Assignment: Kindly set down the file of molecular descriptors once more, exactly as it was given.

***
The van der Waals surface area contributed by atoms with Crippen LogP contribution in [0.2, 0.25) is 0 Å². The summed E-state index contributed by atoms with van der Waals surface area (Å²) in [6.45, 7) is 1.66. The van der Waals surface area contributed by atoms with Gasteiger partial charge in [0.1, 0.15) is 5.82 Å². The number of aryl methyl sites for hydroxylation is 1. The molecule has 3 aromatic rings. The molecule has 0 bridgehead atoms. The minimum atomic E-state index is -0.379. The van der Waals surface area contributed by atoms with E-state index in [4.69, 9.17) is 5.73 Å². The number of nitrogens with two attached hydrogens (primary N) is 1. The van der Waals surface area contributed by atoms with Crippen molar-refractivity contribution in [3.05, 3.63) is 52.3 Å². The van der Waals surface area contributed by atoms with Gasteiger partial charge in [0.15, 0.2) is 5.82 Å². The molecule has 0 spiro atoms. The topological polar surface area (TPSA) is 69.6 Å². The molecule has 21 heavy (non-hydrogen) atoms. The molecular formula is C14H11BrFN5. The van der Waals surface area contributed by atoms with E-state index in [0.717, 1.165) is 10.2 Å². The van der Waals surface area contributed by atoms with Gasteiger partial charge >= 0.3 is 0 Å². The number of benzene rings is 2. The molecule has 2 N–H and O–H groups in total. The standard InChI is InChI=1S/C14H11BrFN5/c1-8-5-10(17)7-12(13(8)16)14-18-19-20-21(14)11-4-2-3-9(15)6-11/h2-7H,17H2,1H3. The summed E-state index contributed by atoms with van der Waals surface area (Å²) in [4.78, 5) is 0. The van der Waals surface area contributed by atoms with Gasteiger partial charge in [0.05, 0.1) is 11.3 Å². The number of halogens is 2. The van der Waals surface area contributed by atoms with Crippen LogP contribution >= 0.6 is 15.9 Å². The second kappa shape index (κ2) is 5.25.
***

The van der Waals surface area contributed by atoms with Crippen LogP contribution in [0.2, 0.25) is 0 Å². The summed E-state index contributed by atoms with van der Waals surface area (Å²) in [6.45, 7) is 1.66. The van der Waals surface area contributed by atoms with Gasteiger partial charge in [0.1, 0.15) is 5.82 Å². The number of aryl methyl sites for hydroxylation is 1. The molecule has 3 aromatic rings. The molecule has 0 bridgehead atoms. The minimum atomic E-state index is -0.379. The van der Waals surface area contributed by atoms with E-state index in [4.69, 9.17) is 5.73 Å². The number of nitrogens with two attached hydrogens (primary N) is 1. The van der Waals surface area contributed by atoms with Crippen molar-refractivity contribution in [3.05, 3.63) is 52.3 Å². The van der Waals surface area contributed by atoms with Gasteiger partial charge in [0.15, 0.2) is 5.82 Å². The molecule has 0 spiro atoms. The topological polar surface area (TPSA) is 69.6 Å². The molecule has 21 heavy (non-hydrogen) atoms. The molecular formula is C14H11BrFN5. The van der Waals surface area contributed by atoms with E-state index in [0.717, 1.165) is 10.2 Å². The van der Waals surface area contributed by atoms with Gasteiger partial charge >= 0.3 is 0 Å². The number of benzene rings is 2. The molecule has 2 N–H and O–H groups in total. The standard InChI is InChI=1S/C14H11BrFN5/c1-8-5-10(17)7-12(13(8)16)14-18-19-20-21(14)11-4-2-3-9(15)6-11/h2-7H,17H2,1H3. The summed E-state index contributed by atoms with van der Waals surface area (Å²) in [4.78, 5) is 0. The van der Waals surface area contributed by atoms with Gasteiger partial charge in [0.05, 0.1) is 11.3 Å². The number of halogens is 2. The van der Waals surface area contributed by atoms with Crippen LogP contribution >= 0.6 is 15.9 Å². The second kappa shape index (κ2) is 5.25.